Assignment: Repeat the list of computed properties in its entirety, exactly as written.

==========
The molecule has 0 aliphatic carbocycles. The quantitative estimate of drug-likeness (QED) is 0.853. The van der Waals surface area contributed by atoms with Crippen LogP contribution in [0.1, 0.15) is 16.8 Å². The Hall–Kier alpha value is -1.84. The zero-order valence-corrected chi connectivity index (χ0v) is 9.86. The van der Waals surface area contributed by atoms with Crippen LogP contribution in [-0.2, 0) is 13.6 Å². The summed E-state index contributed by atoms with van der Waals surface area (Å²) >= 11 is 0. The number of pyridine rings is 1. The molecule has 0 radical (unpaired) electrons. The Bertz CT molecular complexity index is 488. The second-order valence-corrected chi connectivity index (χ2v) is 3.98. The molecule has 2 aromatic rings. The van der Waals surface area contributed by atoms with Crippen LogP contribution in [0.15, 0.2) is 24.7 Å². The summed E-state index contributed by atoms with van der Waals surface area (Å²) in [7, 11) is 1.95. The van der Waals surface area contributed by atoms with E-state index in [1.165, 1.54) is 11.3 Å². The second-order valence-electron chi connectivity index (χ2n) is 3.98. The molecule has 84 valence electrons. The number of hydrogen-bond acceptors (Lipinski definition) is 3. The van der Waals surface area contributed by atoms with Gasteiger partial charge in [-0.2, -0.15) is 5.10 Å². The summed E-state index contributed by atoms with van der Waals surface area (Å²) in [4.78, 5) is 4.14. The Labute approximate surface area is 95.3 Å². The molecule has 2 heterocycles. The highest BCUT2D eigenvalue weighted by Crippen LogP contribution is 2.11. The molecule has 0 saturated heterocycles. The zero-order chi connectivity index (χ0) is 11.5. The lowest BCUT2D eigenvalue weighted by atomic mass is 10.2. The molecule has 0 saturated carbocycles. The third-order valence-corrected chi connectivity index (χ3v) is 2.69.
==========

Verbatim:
The molecule has 0 aliphatic carbocycles. The quantitative estimate of drug-likeness (QED) is 0.853. The van der Waals surface area contributed by atoms with Crippen LogP contribution in [0.1, 0.15) is 16.8 Å². The Hall–Kier alpha value is -1.84. The zero-order valence-corrected chi connectivity index (χ0v) is 9.86. The van der Waals surface area contributed by atoms with Crippen LogP contribution in [-0.2, 0) is 13.6 Å². The summed E-state index contributed by atoms with van der Waals surface area (Å²) >= 11 is 0. The number of pyridine rings is 1. The molecule has 0 radical (unpaired) electrons. The Bertz CT molecular complexity index is 488. The second-order valence-corrected chi connectivity index (χ2v) is 3.98. The molecule has 2 aromatic rings. The van der Waals surface area contributed by atoms with Crippen LogP contribution in [0.15, 0.2) is 24.7 Å². The summed E-state index contributed by atoms with van der Waals surface area (Å²) in [7, 11) is 1.95. The van der Waals surface area contributed by atoms with E-state index in [1.165, 1.54) is 11.3 Å². The second-order valence-electron chi connectivity index (χ2n) is 3.98. The molecule has 84 valence electrons. The number of hydrogen-bond acceptors (Lipinski definition) is 3. The van der Waals surface area contributed by atoms with Gasteiger partial charge in [-0.2, -0.15) is 5.10 Å². The summed E-state index contributed by atoms with van der Waals surface area (Å²) in [4.78, 5) is 4.14. The Labute approximate surface area is 95.3 Å². The molecule has 2 heterocycles. The highest BCUT2D eigenvalue weighted by Crippen LogP contribution is 2.11. The molecule has 0 saturated heterocycles. The zero-order chi connectivity index (χ0) is 11.5. The lowest BCUT2D eigenvalue weighted by atomic mass is 10.2. The molecule has 0 saturated carbocycles. The third-order valence-corrected chi connectivity index (χ3v) is 2.69.